We explain what proof of reserves are as well as how they work. We also discuss the potential shortcomings of this auditing technique.
Recent events in the crypto industry have prompted customers to demand "proof of reserves" from the exchanges they use to store or purchase cryptocurrency. FTX, formerly a top-five crypto exchange, recently became insolvent due to misusing customer funds.
The platform filed for bankruptcy while reporting $9 billion in liabilities. Thus, many exchanges have begun posting proof of reserves (PoR) to assure users that their funds are safe and that they won’t find themselves in a similar situation as FTX.
What is Proof of Reserves?
A proof of reserves (PoR) is an independent audit of a crypto exchange showing that a custodian (e.g., an exchange) actually holds the assets it claims to hold on behalf of its users. The independent auditor takes a snapshot of all balances held by the custodian and aggregates them into what's called a Merkle tree so that the public can verify the assets.
Proof of reserves provides evidence that a custodian has sufficient funds to back all customer deposits. It uses blockchain technology to securely audit a crypto company without exposing private user data.
Why Are Proof Of Reserves Important?
There’s plenty of reason for skepticism in the cryptocurrency industry. But until recently, many in the crypto space were more willing to trust that industry players have the assets they claim to have. Several spectacular implosions in 2022, including Celsius, Voyager, FTX, and BlockFi, led to increased scrutiny of assets as well as on-chain transactions.
In some cases, these high-profile insolvencies resulted from risky lending or trading losses. However, in the case of FTX, it appears customer funds may have been used for other purposes, creating doubt as to whether FTX (and other exchanges) actually held the assets customers thought they were trading.
FTX was among the most recent examples of companies that may not have the assets claimed. But there could be other companies whose stated assets don’t match reality. FTX’s collapse put the crypto world on guard, with many exchanges and platforms rushing to document their crypto assets held on behalf of customers. Proof of reserves provides a powerful tool to audit holdings at a given point in time.
What is a Merkle PoR Tree?
A Merkle tree is a type of data structure that allows the consolidation of large amounts of data into a single pool. It consists of hashes of different blocks of data combined into a single hash, so it’s also known as a hash tree.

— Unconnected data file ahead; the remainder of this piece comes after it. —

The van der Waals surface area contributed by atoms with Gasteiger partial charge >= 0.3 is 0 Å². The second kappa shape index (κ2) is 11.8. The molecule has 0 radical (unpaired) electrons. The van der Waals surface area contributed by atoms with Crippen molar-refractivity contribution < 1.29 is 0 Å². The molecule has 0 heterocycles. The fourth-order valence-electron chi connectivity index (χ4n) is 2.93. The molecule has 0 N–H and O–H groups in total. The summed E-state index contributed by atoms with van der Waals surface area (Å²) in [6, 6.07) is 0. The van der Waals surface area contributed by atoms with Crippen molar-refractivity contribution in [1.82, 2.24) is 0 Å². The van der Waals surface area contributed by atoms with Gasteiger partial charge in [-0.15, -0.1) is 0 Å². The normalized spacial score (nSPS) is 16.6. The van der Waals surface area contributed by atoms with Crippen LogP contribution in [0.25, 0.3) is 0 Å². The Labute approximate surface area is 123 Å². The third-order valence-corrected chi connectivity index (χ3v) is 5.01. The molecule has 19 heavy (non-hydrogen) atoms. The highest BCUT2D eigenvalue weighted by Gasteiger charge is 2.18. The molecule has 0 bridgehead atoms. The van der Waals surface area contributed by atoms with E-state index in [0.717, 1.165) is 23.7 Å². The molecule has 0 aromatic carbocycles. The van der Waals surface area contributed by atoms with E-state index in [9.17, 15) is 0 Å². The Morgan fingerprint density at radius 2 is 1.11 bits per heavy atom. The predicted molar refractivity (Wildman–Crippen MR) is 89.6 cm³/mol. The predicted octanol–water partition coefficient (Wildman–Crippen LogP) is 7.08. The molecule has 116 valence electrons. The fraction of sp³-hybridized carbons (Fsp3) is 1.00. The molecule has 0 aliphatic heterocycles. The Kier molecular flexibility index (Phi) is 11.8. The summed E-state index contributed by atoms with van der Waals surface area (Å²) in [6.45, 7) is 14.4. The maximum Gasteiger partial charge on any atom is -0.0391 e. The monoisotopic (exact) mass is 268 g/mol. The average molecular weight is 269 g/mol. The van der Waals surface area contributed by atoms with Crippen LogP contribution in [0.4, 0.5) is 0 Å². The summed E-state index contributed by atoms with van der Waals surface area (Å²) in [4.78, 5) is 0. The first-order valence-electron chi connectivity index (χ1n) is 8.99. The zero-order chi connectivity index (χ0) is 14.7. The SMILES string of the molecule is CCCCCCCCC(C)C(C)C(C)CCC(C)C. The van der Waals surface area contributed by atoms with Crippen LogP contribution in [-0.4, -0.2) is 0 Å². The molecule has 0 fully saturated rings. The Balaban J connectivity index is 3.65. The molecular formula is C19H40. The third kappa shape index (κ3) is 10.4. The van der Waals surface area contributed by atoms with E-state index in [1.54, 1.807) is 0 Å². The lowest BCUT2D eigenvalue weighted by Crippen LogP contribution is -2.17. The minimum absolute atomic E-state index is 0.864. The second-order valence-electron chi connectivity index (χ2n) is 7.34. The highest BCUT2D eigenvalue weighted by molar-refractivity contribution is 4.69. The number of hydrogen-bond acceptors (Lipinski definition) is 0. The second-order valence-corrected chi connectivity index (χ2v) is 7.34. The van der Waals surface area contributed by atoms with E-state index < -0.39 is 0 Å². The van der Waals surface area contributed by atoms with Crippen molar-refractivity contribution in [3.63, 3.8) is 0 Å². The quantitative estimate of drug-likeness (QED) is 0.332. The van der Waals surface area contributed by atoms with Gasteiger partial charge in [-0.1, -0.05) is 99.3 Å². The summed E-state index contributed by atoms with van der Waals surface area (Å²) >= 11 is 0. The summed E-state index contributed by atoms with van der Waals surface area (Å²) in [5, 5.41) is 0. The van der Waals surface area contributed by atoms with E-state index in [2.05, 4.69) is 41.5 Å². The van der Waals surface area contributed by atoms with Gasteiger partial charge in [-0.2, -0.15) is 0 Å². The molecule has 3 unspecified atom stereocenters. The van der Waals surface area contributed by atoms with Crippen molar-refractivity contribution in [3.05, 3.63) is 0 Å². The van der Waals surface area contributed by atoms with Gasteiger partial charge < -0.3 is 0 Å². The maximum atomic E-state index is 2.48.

A crypto exchange holds different assets in different wallets, and a Merkle tree sums up the assets held by the exchange into the root of the Merkle tree. Users can verify that their account balance is included in the Merkle tree.
Exchanges with Proof of Reserves and/or Tree
|Binance||PoR (User validation with Merkle tree)|
|Kraken||PoR (User validation with Merkle tree)|
|BitMEX||PoR (User validation with Merkle tree)|
|OKX||PoR (User validation with Merkle tree)|
|Crypto.com||No PoR yet (working on one)|
|KuCoin||No PoR yet (working on one)|
|BitStamp||No PoR yet (working on one)|
- Binance: Its proof-of-reserves report shows a 101% backing ratio for customers’ assets.
- Kraken: You can verify your account’s assets with Kraken’s third-party auditor.
- BitMEX: Has provided proof of reserves and liabilities.
- OKX: You can verify your assets in the OKX Merkle tree from your account.
Issues with Proof of Reserves
- Liabilities: Proof of reserve reports don’t tell the full picture because they only show the assets the exchange holds but not their liabilities. For example, an exchange could have $1 billion worth of crypto assets, but if they have $3 billion of liabilities, the PoR report won’t indicate it. Only a few exchanges like BitMex show their proof of liabilities.
- Not real-time: A PoR report isn't a live view of the assets an exchange holds but a snapshot at a single point in time. Things can change between the time of the snapshot and the present.
- Limited scope: A PoR report only shows the on-chain assets of the exchange; it doesn't track the origin of the assets (e.g., if the assets were borrowed to pass the audit).
To Sum it Up
Given the recent occurrences in the crypto industry, it’s safe to say that you shouldn’t use an exchange that hasn’t provided a proof of reserves report or indicated plans to do so. A proper exchange should show proof of holding users’ assets in custody and not misusing them as in the case of bad examples like FTX.
Frequently Asked Questions
What is proof of reserve in blockchain?Expand to learn more
It's an attestation that a crypto custodian actually holds the assets that it claims to hold on customers' behalf.
Is there proof of reserves for Binance?Expand to learn more
Yes, there is a proof of reserves report for Binance.
Is there proof of reserves for KuCoin?Expand to learn more
KuCoin hasn’t provided a proof of reserves report but says it’s working on one.
Is there proof of reserves for Kraken?Expand to learn more
Yes, there’s a proof of reserves audit for Kraken.